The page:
It all boils down to this: Trade policy is not a question of "free trade" versus "protectionism." Instead, trade rules must promote good family-wage jobs, sustainable growth, vibrant economies, smart natural resource conservation and human rights and dignity globally. We believe these principles will lead to better trade rules that support more jobs and higher wages. Now we just have to convince our elected representatives to take more of our advice.

To help us, text TRADE to 235246.


Reposted from AFL-CIO

Posted In: Allied Approaches, From AFL-CIO

Union Matters

Get to Know AFL-CIO's Affiliates: National Association of Letter Carriers

From the AFL-CIO

Next up in our series that takes a deeper look at each of our affiliates is the National Association of Letter Carriers.

Name of Union: National Association of Letter Carriers (NALC)

Mission: To unite fraternally all city letter carriers employed by the U.S. Postal Service for their mutual benefit; to obtain and secure rights as employees of the USPS and to strive at all times to promote the safety and the welfare of every member; to strive for the constant improvement of the Postal Service; and for other purposes. NALC is a single-craft union and is the sole collective-bargaining agent for city letter carriers.

Current Leadership of Union: Fredric V. Rolando serves as president of NALC, after being sworn in as the union's 18th president in 2009. Rolando began his career as a letter carrier in 1978 in South Miami before moving to Sarasota in 1984. He was elected president of Branch 2148 in 1988 and served in that role until 1999. In the ensuing years, he worked in various roles for NALC before winning his election as a national officer in 2002, when he was elected director of city delivery. In 2006, he won election as executive vice president. Rolando was re-elected as NALC president in 2010, 2014 and 2018.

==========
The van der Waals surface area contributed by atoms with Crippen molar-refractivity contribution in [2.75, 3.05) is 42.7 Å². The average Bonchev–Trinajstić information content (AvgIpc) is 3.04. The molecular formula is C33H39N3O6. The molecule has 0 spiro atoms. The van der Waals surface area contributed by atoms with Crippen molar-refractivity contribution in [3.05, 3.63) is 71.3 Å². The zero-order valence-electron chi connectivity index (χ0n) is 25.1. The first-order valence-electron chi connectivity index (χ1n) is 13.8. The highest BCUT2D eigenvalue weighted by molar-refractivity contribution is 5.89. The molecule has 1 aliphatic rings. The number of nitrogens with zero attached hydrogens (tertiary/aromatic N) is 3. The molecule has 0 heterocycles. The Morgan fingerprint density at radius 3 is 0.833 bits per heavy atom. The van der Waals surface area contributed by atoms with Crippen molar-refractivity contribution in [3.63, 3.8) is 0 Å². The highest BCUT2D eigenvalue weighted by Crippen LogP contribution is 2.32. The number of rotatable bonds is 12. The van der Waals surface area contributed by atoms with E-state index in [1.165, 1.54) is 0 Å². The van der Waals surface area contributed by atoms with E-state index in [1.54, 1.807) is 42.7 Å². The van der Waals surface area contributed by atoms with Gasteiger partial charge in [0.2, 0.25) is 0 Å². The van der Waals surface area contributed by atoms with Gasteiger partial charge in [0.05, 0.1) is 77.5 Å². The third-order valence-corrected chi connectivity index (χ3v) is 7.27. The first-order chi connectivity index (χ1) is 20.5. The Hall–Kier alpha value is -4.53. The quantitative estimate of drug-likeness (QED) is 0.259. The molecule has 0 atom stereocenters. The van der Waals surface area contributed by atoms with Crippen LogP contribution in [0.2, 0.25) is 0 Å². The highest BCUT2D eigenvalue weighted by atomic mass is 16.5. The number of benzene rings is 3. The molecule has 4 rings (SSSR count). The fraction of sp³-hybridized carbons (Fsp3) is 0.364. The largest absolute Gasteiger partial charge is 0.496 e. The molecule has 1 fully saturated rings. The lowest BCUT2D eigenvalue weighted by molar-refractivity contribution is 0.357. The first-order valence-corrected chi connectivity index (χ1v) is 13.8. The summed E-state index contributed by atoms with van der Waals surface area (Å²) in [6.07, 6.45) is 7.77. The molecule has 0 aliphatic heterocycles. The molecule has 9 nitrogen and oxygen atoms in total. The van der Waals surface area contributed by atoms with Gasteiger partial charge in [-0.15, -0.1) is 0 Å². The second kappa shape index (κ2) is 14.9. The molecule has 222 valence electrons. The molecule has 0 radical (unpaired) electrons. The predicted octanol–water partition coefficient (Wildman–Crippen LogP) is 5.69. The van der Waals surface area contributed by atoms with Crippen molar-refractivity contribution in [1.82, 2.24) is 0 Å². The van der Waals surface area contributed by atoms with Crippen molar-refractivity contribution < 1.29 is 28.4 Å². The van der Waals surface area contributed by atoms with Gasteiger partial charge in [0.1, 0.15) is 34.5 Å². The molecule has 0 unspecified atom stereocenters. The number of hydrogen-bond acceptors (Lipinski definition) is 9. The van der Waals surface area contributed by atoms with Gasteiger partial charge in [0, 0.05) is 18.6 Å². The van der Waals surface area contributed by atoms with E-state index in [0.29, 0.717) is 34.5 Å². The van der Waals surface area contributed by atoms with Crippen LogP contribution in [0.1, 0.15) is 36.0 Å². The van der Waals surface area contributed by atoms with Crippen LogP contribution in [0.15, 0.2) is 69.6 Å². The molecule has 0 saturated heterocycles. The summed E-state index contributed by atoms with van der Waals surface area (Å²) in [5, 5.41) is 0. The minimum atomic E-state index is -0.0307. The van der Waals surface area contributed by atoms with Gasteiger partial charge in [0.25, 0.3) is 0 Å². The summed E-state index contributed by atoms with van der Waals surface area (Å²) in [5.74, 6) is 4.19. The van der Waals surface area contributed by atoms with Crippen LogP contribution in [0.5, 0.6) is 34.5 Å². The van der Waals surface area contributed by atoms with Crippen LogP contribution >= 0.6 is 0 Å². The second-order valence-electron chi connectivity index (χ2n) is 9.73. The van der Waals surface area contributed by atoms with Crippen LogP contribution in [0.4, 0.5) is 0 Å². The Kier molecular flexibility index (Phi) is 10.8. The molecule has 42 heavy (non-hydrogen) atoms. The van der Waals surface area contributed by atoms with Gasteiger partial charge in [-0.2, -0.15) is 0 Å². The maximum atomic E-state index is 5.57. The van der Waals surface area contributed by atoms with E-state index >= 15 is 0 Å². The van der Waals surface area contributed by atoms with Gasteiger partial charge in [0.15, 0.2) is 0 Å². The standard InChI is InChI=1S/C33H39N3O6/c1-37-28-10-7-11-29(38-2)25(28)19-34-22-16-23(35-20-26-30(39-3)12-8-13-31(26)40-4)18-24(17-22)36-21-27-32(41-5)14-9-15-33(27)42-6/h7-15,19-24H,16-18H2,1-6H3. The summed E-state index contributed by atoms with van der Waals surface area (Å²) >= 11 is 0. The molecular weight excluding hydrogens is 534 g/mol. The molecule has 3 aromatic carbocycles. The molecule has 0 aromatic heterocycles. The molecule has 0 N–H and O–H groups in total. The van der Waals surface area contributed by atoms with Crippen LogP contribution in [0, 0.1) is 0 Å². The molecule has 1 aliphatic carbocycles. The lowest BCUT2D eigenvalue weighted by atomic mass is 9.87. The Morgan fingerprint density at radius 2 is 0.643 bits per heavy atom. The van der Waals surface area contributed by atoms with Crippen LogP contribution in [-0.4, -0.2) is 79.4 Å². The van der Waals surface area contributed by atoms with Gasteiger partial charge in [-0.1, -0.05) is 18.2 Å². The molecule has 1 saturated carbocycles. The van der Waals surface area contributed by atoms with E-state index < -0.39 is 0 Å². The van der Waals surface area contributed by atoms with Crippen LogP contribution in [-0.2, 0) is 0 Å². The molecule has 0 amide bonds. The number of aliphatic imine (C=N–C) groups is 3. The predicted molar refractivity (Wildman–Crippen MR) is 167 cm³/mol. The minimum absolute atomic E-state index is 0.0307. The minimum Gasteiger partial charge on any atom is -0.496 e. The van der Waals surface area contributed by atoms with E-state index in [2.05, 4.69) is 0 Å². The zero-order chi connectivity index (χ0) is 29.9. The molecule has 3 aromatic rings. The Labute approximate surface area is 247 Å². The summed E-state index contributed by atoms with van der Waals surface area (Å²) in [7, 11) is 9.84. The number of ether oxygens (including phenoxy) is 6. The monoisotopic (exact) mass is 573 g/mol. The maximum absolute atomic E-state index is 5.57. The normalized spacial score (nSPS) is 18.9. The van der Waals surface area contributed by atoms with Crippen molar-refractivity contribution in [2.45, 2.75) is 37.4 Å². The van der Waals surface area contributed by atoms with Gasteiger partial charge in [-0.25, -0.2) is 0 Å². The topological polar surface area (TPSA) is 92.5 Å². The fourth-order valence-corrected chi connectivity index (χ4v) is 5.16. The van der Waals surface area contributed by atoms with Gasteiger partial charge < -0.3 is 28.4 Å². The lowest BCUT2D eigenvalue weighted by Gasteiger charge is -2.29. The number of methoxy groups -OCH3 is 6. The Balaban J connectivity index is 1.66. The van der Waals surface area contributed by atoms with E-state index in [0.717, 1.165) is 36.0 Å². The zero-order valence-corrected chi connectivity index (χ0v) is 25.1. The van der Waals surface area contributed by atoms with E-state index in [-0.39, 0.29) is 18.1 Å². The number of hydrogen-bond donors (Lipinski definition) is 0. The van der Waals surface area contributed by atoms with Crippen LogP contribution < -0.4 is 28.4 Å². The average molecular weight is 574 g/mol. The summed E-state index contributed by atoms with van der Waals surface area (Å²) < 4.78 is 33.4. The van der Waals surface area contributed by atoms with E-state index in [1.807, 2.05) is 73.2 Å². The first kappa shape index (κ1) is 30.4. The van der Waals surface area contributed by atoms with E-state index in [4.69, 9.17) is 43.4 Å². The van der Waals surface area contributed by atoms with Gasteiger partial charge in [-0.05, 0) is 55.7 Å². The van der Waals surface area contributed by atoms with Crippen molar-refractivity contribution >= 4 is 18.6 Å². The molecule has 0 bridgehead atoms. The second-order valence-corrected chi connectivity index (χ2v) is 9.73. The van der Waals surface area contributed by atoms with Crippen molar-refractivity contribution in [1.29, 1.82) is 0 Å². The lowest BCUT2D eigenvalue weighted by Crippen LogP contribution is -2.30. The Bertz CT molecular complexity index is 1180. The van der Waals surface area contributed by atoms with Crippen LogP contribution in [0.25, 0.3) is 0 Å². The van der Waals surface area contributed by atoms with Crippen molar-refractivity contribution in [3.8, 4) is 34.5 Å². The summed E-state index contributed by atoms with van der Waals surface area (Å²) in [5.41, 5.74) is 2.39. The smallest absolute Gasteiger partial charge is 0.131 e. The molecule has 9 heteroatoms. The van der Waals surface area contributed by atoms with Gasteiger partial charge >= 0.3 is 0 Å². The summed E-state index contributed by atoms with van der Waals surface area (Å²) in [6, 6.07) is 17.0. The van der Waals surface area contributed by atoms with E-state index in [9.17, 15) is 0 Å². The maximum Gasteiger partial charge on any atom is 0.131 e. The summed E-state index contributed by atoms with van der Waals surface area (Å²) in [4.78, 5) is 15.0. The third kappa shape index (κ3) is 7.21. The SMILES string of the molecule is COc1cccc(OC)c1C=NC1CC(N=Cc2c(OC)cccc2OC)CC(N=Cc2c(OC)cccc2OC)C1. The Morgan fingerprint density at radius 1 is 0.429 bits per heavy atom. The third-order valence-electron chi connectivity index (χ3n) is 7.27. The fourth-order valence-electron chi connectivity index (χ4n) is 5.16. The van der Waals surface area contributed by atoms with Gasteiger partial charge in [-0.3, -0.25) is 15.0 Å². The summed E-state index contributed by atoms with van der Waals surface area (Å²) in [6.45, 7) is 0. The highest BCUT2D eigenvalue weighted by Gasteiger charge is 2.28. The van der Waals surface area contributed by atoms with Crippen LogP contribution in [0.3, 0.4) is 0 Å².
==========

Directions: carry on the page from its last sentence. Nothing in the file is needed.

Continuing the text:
Brian Renfroe serves as executive vice president, Lew Drass as vice president, Nicole Rhine as secretary-treasurer, Paul Barner as assistant secretary-treasurer, Christopher Jackson as director of city delivery, Manuel L. Peralta Jr. as director of safety and health, Dan Toth as director of retired members, Stephanie Stewart as director of the Health Benefit Plan and James W. “Jim” Yates as director of life insurance.

Number of Members: 291,000 active and retired letter carriers.

Members Work As: City letter carriers.

Industries Represented: The United States Postal Service.

History: In 1794, the first letter carriers were appointed by Congress as the implementation of the new U.S. Constitution was being put into effect. By the time of the Civil War, free delivery of city mail was established and letter carriers successfully concluded a campaign for the eight-hour workday in 1888. The next year, letter carriers came together in Milwaukee and the National Association of Letter Carriers was formed.

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There is Dignity in All Work

There is Dignity in All Work